Pali said...
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Mo said...

I can’t say I’m as surprised that people “are so concerned with the gender of their children.” To me, it seems natural that prospective mothers might prefer daughters and prospective fathers might prefer sons. Women bearing women might feel more comfortable raising a child that will have, in her lifetime, similar experiences to those of the mother, and presumably the mother will be able to identify with and assist the daughter as she grows. (Same, of course, for fathers and sons.) I think, in general, we tend to prefer what we’re familiar with and thus more comfortable with. (Perhaps, the psychological path of least resistance?)

One thing I found interesting with respect to your “American couples prefer boys” citation (http://www.livescience.com/14757-americans-prefer-boys.html), was that the men’s responses skewed the result in favor of sons. According to that poll, 49% of men preferred a son and 22% preferred a daughter. Among women, 32% preferred a daughter, 31% preferred a son, and 47% had no preference. Of course, we could speculate for days as to the reason for the difference. Suffice to say, the conclusion that “Americans Like Baby Boys Best” is largely the result of the prospective fathers’ votes. Might it be different if our culture attributed to fathers greater caregiver responsibilities? Might those male voters feel more comfortable raising either a daughter or a son?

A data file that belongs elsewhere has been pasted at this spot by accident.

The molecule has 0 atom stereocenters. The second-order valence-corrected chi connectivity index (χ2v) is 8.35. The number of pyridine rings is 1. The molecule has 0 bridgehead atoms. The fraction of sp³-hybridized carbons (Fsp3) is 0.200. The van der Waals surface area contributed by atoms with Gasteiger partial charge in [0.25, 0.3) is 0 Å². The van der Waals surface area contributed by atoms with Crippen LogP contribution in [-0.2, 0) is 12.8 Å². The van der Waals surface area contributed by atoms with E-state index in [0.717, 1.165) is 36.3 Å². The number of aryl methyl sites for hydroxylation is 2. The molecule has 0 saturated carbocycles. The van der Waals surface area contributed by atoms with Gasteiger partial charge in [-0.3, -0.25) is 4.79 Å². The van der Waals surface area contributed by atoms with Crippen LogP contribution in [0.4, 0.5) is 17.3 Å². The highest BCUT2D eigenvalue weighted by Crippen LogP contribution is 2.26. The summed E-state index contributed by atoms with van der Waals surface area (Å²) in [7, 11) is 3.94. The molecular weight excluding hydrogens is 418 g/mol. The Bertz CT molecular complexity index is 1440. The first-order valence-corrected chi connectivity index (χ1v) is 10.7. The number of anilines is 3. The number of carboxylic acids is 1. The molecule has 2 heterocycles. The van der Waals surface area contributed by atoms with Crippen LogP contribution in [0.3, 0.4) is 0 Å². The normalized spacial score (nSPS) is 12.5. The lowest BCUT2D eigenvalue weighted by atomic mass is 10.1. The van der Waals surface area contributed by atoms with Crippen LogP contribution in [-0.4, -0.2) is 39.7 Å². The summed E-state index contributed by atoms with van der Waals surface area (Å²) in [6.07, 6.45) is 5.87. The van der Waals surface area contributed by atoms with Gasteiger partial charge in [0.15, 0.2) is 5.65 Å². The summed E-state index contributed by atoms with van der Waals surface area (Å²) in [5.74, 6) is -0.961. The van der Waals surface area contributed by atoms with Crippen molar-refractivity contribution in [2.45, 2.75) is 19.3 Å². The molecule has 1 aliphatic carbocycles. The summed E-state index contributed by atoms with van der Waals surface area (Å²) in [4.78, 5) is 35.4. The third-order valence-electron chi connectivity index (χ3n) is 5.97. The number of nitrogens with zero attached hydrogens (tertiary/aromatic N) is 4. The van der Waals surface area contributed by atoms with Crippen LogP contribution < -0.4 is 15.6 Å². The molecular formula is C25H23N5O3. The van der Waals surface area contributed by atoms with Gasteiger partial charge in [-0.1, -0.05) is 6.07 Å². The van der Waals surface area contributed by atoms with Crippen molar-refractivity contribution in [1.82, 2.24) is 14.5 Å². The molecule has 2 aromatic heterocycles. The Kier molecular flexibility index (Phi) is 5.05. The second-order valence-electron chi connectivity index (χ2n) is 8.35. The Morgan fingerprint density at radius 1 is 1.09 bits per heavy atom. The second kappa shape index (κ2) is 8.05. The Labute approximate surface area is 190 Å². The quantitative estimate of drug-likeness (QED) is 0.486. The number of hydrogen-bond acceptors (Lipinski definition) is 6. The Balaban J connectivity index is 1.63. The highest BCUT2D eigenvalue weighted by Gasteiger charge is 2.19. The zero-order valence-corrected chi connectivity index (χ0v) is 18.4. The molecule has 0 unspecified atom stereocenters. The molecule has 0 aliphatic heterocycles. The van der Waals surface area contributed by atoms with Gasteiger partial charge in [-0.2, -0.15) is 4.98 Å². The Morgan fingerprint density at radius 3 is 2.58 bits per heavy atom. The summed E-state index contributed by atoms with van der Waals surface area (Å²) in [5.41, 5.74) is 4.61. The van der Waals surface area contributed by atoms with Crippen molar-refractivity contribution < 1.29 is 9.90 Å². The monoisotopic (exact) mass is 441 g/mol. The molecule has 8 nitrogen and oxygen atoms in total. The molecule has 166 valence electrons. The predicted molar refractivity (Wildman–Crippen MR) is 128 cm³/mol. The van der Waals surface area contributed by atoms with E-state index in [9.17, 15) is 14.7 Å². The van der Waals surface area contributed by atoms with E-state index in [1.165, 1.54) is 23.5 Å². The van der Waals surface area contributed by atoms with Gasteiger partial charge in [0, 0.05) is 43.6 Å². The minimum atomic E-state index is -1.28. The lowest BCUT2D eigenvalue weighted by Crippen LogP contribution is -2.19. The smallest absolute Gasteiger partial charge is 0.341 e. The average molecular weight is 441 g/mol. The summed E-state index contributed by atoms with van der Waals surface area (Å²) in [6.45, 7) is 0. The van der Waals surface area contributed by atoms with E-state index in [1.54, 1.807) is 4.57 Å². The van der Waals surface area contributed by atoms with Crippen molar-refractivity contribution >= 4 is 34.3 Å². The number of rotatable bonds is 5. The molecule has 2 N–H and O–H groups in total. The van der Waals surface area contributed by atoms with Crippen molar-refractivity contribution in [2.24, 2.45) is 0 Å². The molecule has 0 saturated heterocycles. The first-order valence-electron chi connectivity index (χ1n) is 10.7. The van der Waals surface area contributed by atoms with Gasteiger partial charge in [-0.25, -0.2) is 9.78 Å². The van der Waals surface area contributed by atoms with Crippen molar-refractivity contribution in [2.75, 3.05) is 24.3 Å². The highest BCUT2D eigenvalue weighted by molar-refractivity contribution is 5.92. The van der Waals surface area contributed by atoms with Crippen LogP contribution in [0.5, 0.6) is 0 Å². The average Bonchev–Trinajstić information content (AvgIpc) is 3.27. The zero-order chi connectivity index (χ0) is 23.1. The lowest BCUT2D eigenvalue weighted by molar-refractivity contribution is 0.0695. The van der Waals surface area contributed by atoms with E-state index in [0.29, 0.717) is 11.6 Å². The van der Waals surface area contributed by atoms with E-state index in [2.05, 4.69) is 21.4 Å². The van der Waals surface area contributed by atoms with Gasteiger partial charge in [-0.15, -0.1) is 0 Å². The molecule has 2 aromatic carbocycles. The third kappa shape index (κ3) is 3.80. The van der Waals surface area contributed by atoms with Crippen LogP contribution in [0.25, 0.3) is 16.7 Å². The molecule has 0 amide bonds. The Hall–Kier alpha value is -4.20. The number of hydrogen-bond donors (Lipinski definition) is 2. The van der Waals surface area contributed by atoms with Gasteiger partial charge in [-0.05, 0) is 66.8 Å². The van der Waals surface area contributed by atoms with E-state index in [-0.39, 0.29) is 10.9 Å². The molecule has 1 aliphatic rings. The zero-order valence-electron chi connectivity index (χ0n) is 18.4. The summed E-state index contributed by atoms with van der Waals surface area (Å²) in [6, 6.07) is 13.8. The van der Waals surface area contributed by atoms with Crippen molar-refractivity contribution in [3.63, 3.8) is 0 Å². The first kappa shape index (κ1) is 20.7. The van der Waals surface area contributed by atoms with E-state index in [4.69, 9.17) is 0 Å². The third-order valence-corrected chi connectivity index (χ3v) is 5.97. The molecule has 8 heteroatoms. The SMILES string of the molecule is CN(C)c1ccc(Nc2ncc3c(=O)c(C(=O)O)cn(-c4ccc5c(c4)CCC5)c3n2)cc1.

Pali said...

Sex selection is endemic in India and other Eastern countries primarily because boys are valued as your retirement plan. Daughters are considered a burden, one bringing expenses such as a wedding, or dowry, and the liabilities of bringing shame, getting pregnant, etc. whereas a son will take care of you in old age. Ultrasounds revealing sex are actually banned in India because of the stark imbalance of the male to female ratio due to female infanticide in rural areas. It is not as if these laws are actually enforced though. Back alley ultrasounds, in conjunction with abortion clinics are plentiful. Though my family is starkly pro life, the value placed on a male child is evident and an invisible presence even in my American upbringing. My dad's parents had seven girls before him. My mom's parents had three girls before my uncle. My mom had me and my sister and decided she was done. Up until maybe ten years ago, people, strangers, old Indian women at the park, in the street, at the grocery store, my grandmas, would tell my mom, that she is still young-- she should try for another, "Maybe this time you will get lucky and have a boy". My mother, bless her heart, with her sharp tongue would immediately retort with things like "your girls may have been unlucky, but mine have been luckier than any boy could have been", etc. Gender selection, whatever the reason, and whatever the preference (bar maybe medical), seems misplaced to me.